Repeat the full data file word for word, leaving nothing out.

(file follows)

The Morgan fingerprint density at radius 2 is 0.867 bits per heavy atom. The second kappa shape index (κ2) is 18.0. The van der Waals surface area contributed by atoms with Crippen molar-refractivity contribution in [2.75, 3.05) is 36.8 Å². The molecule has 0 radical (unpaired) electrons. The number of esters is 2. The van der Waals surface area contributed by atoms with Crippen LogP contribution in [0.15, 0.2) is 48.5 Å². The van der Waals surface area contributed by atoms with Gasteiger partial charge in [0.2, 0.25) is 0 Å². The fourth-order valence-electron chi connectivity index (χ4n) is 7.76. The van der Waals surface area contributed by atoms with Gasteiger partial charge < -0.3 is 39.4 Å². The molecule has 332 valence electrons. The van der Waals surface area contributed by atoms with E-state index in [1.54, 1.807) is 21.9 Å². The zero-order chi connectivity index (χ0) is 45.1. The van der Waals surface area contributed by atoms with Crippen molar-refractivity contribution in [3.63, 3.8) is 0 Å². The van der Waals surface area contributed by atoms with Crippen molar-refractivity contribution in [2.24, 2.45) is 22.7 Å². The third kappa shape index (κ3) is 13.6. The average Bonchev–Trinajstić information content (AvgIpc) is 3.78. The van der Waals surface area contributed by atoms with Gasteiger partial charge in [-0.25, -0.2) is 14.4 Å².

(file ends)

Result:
The Morgan fingerprint density at radius 2 is 0.867 bits per heavy atom. The second kappa shape index (κ2) is 18.0. The van der Waals surface area contributed by atoms with Crippen molar-refractivity contribution in [2.75, 3.05) is 36.8 Å². The molecule has 0 radical (unpaired) electrons. The number of esters is 2. The van der Waals surface area contributed by atoms with Crippen LogP contribution in [0.15, 0.2) is 48.5 Å². The van der Waals surface area contributed by atoms with Gasteiger partial charge in [0.2, 0.25) is 0 Å². The fourth-order valence-electron chi connectivity index (χ4n) is 7.76. The van der Waals surface area contributed by atoms with Gasteiger partial charge < -0.3 is 39.4 Å². The molecule has 332 valence electrons. The van der Waals surface area contributed by atoms with E-state index in [1.54, 1.807) is 21.9 Å². The zero-order chi connectivity index (χ0) is 45.1. The van der Waals surface area contributed by atoms with Crippen molar-refractivity contribution in [3.63, 3.8) is 0 Å². The van der Waals surface area contributed by atoms with Crippen molar-refractivity contribution in [2.24, 2.45) is 22.7 Å². The third kappa shape index (κ3) is 13.6. The average Bonchev–Trinajstić information content (AvgIpc) is 3.78. The van der Waals surface area contributed by atoms with Gasteiger partial charge in [-0.25, -0.2) is 14.4 Å².